Thanks to Mehmet we now work closely with an epic dye house in Istanbul to create the gorgeous range you see today. The dyes are made from food waste, walnut shells, olive leaves – all using natural minerals to fix the colour. The energy used is a fraction of what is normally used due to cold water dying and the amount of water used is cut in half and of course reused.

 

AS A BRAND WE USE RUBBISH- THINGS LEFT OVER- AND WE LOVE WE CAN MAKE SOMETHING NEW OUR OF SOMETHING WASTED.

THIS RANGE IS A NATURAL PROGRESSION TO A MORE NATURAL PRODUCT – WHILE STILL STICKING TO OUR RECYCLING ROOTS.  

ORGANIC COTTON.

Organic cotton is cotton that is grown and certified to organic agricultural standards. No pesticides are used to grow it. Its production maintains the health of soils, ecosystems and people by using natural processes rather than artificial inputs. Fundamentally organic cotton farming does not allow the use of other toxic chemicals or GMOs (genetically modified organisms). Instead, it combines tradition, innovation and science to benefit the shared environment and promote a good quality of life for all involved.

The issue with Organic cotton is that it takes roughly 5 years for a farm to change from normal cotton to organic. This is because the soil needs to be clean from any pesticides or other chemicals to be approved as suitable for organic cotton. Also, because no pesticides are used this means that its harder to farm- meaning it’s easier for insects to damage and eat the cotton. Furthermore, only 5% of the worlds cotton production is organic cotton. This means due to limited availability, harder and longer labour and loss of farm earnings – means that organic cotton is more expensive than normal cotton.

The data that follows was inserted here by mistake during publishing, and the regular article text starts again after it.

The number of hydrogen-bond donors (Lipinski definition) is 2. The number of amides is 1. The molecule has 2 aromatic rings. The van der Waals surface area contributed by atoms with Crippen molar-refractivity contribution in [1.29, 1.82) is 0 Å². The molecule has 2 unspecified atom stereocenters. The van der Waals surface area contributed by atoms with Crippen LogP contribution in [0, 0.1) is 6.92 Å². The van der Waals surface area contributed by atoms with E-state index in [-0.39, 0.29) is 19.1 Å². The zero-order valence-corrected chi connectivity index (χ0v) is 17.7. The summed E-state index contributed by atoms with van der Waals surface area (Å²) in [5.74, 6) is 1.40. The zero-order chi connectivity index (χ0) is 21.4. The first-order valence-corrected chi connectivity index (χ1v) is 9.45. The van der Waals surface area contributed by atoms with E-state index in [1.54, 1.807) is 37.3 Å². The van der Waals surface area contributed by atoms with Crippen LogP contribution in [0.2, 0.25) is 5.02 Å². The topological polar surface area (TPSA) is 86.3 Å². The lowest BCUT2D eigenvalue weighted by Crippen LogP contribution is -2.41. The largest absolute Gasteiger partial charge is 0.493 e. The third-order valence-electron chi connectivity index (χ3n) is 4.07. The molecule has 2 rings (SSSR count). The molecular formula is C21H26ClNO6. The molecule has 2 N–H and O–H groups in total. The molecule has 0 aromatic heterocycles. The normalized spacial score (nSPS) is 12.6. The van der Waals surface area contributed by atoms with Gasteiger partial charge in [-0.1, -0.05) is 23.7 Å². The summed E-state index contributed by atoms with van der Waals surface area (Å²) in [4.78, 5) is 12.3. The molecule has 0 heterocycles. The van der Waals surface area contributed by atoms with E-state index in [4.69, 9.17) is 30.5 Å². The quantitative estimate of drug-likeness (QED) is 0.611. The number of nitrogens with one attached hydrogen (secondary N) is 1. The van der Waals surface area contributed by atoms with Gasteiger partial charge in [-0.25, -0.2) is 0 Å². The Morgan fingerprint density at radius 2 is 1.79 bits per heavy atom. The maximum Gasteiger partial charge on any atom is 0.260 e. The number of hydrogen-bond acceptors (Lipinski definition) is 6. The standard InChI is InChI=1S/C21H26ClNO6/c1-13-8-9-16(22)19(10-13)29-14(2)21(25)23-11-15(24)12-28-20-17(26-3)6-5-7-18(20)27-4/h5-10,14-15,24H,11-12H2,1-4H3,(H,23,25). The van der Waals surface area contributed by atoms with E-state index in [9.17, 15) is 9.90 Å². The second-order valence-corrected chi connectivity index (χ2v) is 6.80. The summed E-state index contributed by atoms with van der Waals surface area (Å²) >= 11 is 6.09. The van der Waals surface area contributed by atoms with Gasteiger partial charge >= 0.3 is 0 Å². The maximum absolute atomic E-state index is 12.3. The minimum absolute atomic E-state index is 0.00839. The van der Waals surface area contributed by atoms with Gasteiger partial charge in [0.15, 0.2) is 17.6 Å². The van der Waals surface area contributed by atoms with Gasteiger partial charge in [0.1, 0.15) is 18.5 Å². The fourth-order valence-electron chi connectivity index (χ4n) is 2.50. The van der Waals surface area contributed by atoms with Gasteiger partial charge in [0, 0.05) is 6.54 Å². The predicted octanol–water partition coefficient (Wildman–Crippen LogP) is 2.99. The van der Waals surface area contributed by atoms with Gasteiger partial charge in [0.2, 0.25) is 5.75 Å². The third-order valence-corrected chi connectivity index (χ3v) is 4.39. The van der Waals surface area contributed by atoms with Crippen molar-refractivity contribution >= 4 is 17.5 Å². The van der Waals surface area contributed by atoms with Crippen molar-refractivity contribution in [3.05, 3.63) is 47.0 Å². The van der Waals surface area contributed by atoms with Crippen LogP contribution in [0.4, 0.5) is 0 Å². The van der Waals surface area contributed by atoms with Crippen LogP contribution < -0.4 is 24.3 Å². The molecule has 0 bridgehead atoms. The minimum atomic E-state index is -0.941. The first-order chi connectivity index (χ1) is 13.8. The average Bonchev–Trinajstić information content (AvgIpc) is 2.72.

PLANT BASED DYES.

We are led to believe that fabric which is super soft, coloured beautifully, doesn’t wrinkle, doesn’t stain, means good quality. The truth is a natural fibre like cotton is naturally pretty rough. For it to be made cheaply, and have all these unnatural qualities, this natural fibre is drowned with harmful unnatural chemicals and pesticides.

As well as using organic cotton its important for us to not cover our lovely fabric with harmful dyes.

This process of dying with food and plant waste is very new and the TOBEFRANK team have been working on it for a long time. The dyes are made from food waste, walnut shells, olive leaves – all using natural minerals to fix the colour. The energy used is a fraction of what is normally used due to cold water dying and the amount of water used is cut in half and of course reused.

Our processes are still not perfect, for example using food waste means the colour consistency isn’t as reliable as we’d like (YET), just like any garment washed product the garment will fade slightly after washing (which we think adds to the gorgeousness).

LABELS.

We think it's important to consider every stage of the garment. Our labels are all made from recycled cotton. We have kept it all natural. We have not soaked this cotton in chemicals or dyed it with bright colours. This cotton is all natural.